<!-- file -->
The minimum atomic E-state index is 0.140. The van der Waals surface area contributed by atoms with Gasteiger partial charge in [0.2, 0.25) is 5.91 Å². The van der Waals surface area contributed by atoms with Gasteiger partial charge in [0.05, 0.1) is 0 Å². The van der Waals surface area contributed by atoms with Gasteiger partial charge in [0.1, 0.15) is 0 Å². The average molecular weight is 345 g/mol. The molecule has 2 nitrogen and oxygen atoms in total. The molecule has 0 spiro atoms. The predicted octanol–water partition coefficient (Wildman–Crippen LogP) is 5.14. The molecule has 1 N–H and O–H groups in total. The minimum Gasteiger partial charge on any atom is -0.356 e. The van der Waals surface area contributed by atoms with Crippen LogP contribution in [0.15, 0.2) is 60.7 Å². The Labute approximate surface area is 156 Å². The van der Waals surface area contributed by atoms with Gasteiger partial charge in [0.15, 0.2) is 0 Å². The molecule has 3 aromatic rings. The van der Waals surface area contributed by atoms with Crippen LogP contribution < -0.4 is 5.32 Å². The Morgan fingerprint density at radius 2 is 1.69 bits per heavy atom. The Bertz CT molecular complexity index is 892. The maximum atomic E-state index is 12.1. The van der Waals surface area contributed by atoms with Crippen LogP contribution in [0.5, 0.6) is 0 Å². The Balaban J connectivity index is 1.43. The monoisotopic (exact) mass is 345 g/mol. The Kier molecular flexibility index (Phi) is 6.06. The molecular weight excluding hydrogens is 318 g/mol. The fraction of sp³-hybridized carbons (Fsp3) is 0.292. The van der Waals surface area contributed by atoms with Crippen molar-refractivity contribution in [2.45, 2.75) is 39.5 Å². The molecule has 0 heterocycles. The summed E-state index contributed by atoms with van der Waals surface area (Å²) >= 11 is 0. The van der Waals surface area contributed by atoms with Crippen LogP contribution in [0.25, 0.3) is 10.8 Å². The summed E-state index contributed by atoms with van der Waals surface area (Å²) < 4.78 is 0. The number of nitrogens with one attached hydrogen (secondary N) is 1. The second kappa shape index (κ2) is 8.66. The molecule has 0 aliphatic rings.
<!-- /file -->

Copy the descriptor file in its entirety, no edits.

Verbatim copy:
The minimum atomic E-state index is 0.140. The van der Waals surface area contributed by atoms with Gasteiger partial charge in [0.2, 0.25) is 5.91 Å². The van der Waals surface area contributed by atoms with Gasteiger partial charge in [0.05, 0.1) is 0 Å². The van der Waals surface area contributed by atoms with Gasteiger partial charge in [0.1, 0.15) is 0 Å². The average molecular weight is 345 g/mol. The molecule has 2 nitrogen and oxygen atoms in total. The molecule has 0 spiro atoms. The predicted octanol–water partition coefficient (Wildman–Crippen LogP) is 5.14. The molecule has 1 N–H and O–H groups in total. The minimum Gasteiger partial charge on any atom is -0.356 e. The van der Waals surface area contributed by atoms with Crippen LogP contribution in [0.15, 0.2) is 60.7 Å². The Labute approximate surface area is 156 Å². The van der Waals surface area contributed by atoms with Gasteiger partial charge in [0.15, 0.2) is 0 Å². The molecule has 3 aromatic rings. The van der Waals surface area contributed by atoms with Crippen LogP contribution < -0.4 is 5.32 Å². The Morgan fingerprint density at radius 2 is 1.69 bits per heavy atom. The Bertz CT molecular complexity index is 892. The maximum atomic E-state index is 12.1. The van der Waals surface area contributed by atoms with Crippen LogP contribution in [0.5, 0.6) is 0 Å². The Balaban J connectivity index is 1.43. The monoisotopic (exact) mass is 345 g/mol. The Kier molecular flexibility index (Phi) is 6.06. The molecular weight excluding hydrogens is 318 g/mol. The fraction of sp³-hybridized carbons (Fsp3) is 0.292. The van der Waals surface area contributed by atoms with Crippen molar-refractivity contribution in [2.45, 2.75) is 39.5 Å². The molecule has 0 heterocycles. The summed E-state index contributed by atoms with van der Waals surface area (Å²) >= 11 is 0. The van der Waals surface area contributed by atoms with Crippen LogP contribution in [0.25, 0.3) is 10.8 Å². The summed E-state index contributed by atoms with van der Waals surface area (Å²) < 4.78 is 0. The number of nitrogens with one attached hydrogen (secondary N) is 1. The second kappa shape index (κ2) is 8.66. The molecule has 0 aliphatic rings.